Most of this entry is just journalling. SBG stuff can be found toward the end.

**Day 5 (Tuesday): Clothesline Lab**

(Monday was MLK Day)

The short of it: what we did in lab today addresses Standards 15.2, 15.4 and 15.5. Not in entirety, but quite a bit of each.

Lab began with me drawing a picture of a standing wave on a string on the board (y vs. x). I had the students tell me what the measurable quantitites were. Amplitude, wavelength, # of nodes and one student even got at linear density of the string. I was impressed! Replacing one end of the system with a pulley, it became obvious tension in the string was an additional variable that could be measured.

I have to admit, I did some handwaving about how the velocity of a wave on a string is dependent on tension and linear string density. But knowing the derivations is not really an important part of the standards. It’s an example of how really neat derivations can be good exercises, but not critial for understanding the course content as a whole. This SBG approach is really pressing me to trim the extras so we stay on task.

Following a brief introduction of waves on a string, students were introduced to the CENCO string vibrator. They were then tasked with collecting enough data to write out a wave function

y(x, t) = Acos(kx – ωt).

The catch: the frequency of the string vibrator had to be determined from a plot of wave velocity versus wavelength (the slope yields frequency).

Application exercises included writing out y(x, t) for x = 0 (pretty straight-forward) and confirming whether or not the location of the nodes are consistent with their wave function (not so straigth-forward, since x = 0 is problematic). I hope my students recognize that since the system is symmetrical, they can measure x from the node at the pulley rather than estimating it from the tab.

**Day 6 (Friday):**

Announced that the lab standards (there were 2 of them) were now active. This was after a discussion of lab and average power of a wave on a string. I did not spend much time on the derivation of the equation, but did refer back to the relationship of power in terms of force and velocity. From there,

P = F v

P = F(x, t) v(x, t)

I made loose reference about how there were steps involving calculus lingered in arriving at F(x, t) and v(x, t). I don’t like handwaving explanations, but the steps are outlined pretty clearly in the text. Instead, we used data collected from lab to investigate something I’d noticed “kind of” in the past, but became more clearly defined in Tuesday’s lab.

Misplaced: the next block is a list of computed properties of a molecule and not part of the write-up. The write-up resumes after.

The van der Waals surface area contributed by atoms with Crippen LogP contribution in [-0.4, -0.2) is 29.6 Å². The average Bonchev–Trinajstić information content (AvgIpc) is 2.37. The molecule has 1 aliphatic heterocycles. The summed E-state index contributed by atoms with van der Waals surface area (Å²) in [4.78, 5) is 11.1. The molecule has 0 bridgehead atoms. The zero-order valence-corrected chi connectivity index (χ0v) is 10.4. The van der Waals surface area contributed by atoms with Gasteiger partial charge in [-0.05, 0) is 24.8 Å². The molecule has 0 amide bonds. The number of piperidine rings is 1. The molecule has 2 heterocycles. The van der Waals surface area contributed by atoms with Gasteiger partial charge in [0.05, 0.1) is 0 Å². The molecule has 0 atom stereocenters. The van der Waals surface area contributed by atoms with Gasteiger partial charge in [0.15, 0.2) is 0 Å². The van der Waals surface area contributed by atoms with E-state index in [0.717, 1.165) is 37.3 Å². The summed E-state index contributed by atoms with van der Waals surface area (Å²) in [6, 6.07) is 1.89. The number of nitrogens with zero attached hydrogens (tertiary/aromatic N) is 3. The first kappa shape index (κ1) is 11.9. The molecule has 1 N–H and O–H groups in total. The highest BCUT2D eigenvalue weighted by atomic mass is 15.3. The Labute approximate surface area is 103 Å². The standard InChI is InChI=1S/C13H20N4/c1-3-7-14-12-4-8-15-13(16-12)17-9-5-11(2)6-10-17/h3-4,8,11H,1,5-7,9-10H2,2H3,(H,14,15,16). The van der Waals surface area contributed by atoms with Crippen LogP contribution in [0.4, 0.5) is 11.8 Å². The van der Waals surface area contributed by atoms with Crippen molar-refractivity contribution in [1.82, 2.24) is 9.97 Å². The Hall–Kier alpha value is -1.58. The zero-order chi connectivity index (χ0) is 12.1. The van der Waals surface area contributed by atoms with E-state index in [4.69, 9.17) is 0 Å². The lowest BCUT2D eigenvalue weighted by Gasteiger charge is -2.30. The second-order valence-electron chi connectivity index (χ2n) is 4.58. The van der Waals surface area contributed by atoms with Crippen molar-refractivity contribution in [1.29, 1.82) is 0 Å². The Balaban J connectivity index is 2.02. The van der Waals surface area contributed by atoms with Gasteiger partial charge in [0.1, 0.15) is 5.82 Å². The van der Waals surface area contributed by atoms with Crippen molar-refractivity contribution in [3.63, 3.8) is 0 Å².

Students noticed that the amplitude of standing waves on a string varied: the greater the tension, the greater the amplitude. It wasn’t huge, but enough to be noticed. So, we calculated the wave number and periodic wave for four separate standing waves. We then calculated the power associated with each and plotted power as a function of tension (for a stretched wave on a string). I was honest with students and told them I’d never plotted this before, so wasn’t sure what to expect (linear vs. non-linear trend). It turned out to be fairly linear, however a third order polynomial seemed to fit it pretty nicely too. But with only four data points, we decided we’d like to see this done for more data plots. . . maybe one of them will take the initiative (hint, hint!).

The good news is, all of this was directly related to the lab standards. Solving problems involving the normal modes of a string under tension and the wave’s average power. On a side note, I am really looking forward to weeks where there aren’t interruptions in the class week (days off, sickness, etc.)–the next few should be pretty solid weeks.

**SBG Chat**

Students commented that they were excited about SBG. They thought the work load was going to be more at first. However, once they started understanding the material and fully reading the standards, they saw how the standards could be address with a thorough problem. In each of my standards and recommended assignments, I list a “The Point” sentence. In this statement I come clean about why I’m asking them to do that standard. In part this is an open way of being accountable for what I assign and justifies the work (no, it’s *not *just “busywork”), but it’s also a pretty overt way of being transparent with students. This works well with my calc-based physics students since they are engineers and like to see the applications/worth of things. I don’t know if students in other classes would appreciate it as much.

From → Physics Education